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Death Penalty

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NEWS
March 26, 2014 | By Joseph A. Slobodzian, Inquirer Staff Writer
A divided Pennsylvania Supreme Court has dismissed litigation to reform the way Philadelphia reimburses lawyers appointed to defend indigent clients facing the death penalty. The four-justice majority filed an unsigned per curiam order Friday that did not explain why the jurists, including Chief Justice Ronald D. Castille, decided to end the case. The majority thanked Philadelphia Common Pleas Court Judge Benjamin Lerner for his "exemplary efforts and analysis. " Castille named Lerner in 2011 to study allegations that Philadelphia's pay scale for lawyers appointed to capital cases was so low it violated their clients' constitutional right to effective counsel.
NEWS
July 17, 2013 | By Angela K. Brown, Associated Press
FORT HOOD, Texas - Prosecutors asked Monday that three Army officers be dismissed as potential jurors in the murder trial of the Fort Hood shooting suspect because of their views on the death penalty. Six potential jurors - four colonels and two lieutenant colonels - were brought in from Army posts nationwide and overseas as questioning continued in the court-martial of Maj. Nidal Hasan. The Army psychiatrist faces execution or life in prison without parole if convicted in the 2009 rampage that left 13 dead and nearly three dozen wounded on the Texas Army post.
NEWS
January 10, 1990 | By Rose Simmons, Inquirer Staff Writer
The final chapter to a duel under a warm June sun was written in Chester County Court yesterday, as a 22-year-old man was sentenced to up to 40 years in prison for killing his former girlfriend's lover. Jason Jaye Welles pleaded guilty to third-degree murder and aggravated assault for the shotgun slaying in the middle of a Phoenixville street as neighbors looked on. Witnesses told police that Welles shot Michael Brockerman four times with a 12-gauge shotgun about 4:40 p.m. on June 6, the last three blasts coming as the 24-year-old Pottstown man lay prone on the street.
SPORTS
October 22, 2004 | Daily News Wire Services
A former college football player at Lock Haven University was sentenced to life in prison because a jury could not agree on whether he deserved the death penalty for murdering the brother of an Olympic wrestler. The jury voted 7-5 in favor of the death penalty yesterday for Fabian Desmond Smart, of Clyo, Ga. Death sentences require a unanimous decision in Pennsylvania. Smart was convicted last week of the January 1999 murder of Jason McMann, the older brother of Olympic wrestler Sara McMann.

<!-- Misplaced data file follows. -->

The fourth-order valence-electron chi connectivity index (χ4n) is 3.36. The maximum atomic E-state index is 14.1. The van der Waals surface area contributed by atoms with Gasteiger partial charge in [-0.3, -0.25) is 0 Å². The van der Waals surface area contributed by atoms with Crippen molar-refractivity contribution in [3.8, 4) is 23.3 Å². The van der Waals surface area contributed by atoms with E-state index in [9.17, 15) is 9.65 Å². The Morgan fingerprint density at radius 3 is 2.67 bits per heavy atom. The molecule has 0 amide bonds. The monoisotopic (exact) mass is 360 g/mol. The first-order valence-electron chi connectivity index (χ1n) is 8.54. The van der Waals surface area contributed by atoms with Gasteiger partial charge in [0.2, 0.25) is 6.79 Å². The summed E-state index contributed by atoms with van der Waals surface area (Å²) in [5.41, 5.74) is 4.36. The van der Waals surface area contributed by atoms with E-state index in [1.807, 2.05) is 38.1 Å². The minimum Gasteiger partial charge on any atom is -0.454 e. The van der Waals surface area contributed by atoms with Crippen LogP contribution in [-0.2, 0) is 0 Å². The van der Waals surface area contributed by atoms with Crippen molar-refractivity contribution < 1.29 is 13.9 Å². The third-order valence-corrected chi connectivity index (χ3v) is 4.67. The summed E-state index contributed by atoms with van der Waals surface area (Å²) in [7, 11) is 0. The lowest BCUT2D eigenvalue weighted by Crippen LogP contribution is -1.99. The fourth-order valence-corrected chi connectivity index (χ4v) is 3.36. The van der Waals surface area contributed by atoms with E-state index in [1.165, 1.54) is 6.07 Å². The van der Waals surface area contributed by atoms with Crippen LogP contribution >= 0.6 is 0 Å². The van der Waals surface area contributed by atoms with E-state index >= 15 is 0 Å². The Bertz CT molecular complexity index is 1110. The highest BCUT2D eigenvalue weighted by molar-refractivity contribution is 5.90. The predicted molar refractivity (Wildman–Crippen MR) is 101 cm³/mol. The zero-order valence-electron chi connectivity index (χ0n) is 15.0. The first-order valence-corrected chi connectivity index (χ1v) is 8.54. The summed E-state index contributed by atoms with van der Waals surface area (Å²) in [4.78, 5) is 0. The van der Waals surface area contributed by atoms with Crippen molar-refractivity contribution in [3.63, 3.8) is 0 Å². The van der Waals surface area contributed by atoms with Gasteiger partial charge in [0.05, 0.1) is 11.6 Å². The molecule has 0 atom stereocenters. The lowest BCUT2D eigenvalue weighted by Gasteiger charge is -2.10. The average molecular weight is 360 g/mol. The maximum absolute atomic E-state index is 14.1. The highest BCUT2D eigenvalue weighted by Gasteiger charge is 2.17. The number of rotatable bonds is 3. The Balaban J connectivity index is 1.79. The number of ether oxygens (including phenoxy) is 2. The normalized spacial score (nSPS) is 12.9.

NEWS
March 2, 2005 | By Jacqueline Soteropoulos INQUIRER STAFF WRITER
Justina Morley, the 15-year-old who lured a Fishtown teenager to his death in 2003, began to cry yesterday as she demonstrated how her alleged accomplices attacked Jason Sweeney with a hatchet and a hammer. Morley, now 16, testified that she feels remorse for the brutal slaying and for luring Sweeney to his death with the promise of sex. But in a jailhouse letter to Domenic Coia, one of the defendants, Morley wrote: "I am guilty. But I still don't feel guilty for anything.
NEWS
January 21, 1993 | by Dave Racher, Daily News Staff Writer
The West Philadelphia food store owner was not only the cousin of a jailed enemy of the Junior Black Mafia, he was also the object of affection of a female companion of JBM boss Aaron Jones. That put Bruce Kennedy, 26, in serious jeopardy, a prosecutor said. And on Aug. 18, 1990, two enforcers of the drug syndicate pumped 10 bullets into him with an Uzi as he was making a steak sandwich at Kennedy's Mommie's Food Market, 54th Street near Master. Yesterday, a jury convicted Jones, 30, and two henchmen, Sam Brown, 29, and James Anderson, 21, of first-degree murder.
NEWS
October 3, 2006
I AGREE with letter- writer Lynn Thistlewood about the death penalty. My father was killed 28 years ago at his place of business. Our family life was destroyed by this. He was only 49 years young. The killers got life in prison. Big deal. They should have died the way my father did. Nancy Branca Philadelphia
NEWS
February 24, 2009
Too few politicians today are willing to act in accordance with their conscience when doing so might risk their careers. Maryland Gov. Martin O'Malley is doing that, though, with his push to abolish the death penalty in his state. O'Malley faces a tough fight, but his cause is just. The majority of Maryland residents support capital punishment. The General Assembly in Annapolis remains divided over the issue. By forcing lawmakers to take a stand on the death penalty, O'Malley risks rankling lawmakers he may need for other legislative battles.
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ARTICLES BY DATE
NEWS
July 31, 2016 | By Janaki Chadha, Staff Writer
In April 1958, 26-year-old In-Ho Oh, who had left South Korea to continue his studies and was living with an aunt and uncle in West Philadelphia, went to mail a letter at 36th and Hamilton Streets. He never returned. He was beaten to death by 11 juveniles and left on the street corner, police said. His aunt, Za Yung Oh, remembers being so shocked when she heard the news that she couldn't move. But on Friday morning, Oh, 95, said she was thankful. A small crowd had gathered on the corner where her nephew was killed to commemorate his death - and to name the 3600 block of Hamilton "In-Ho Oh Memorial Way. " The street-naming ceremony was led by her son, City Councilman David Oh, who held back tears while telling the story of his cousin's death.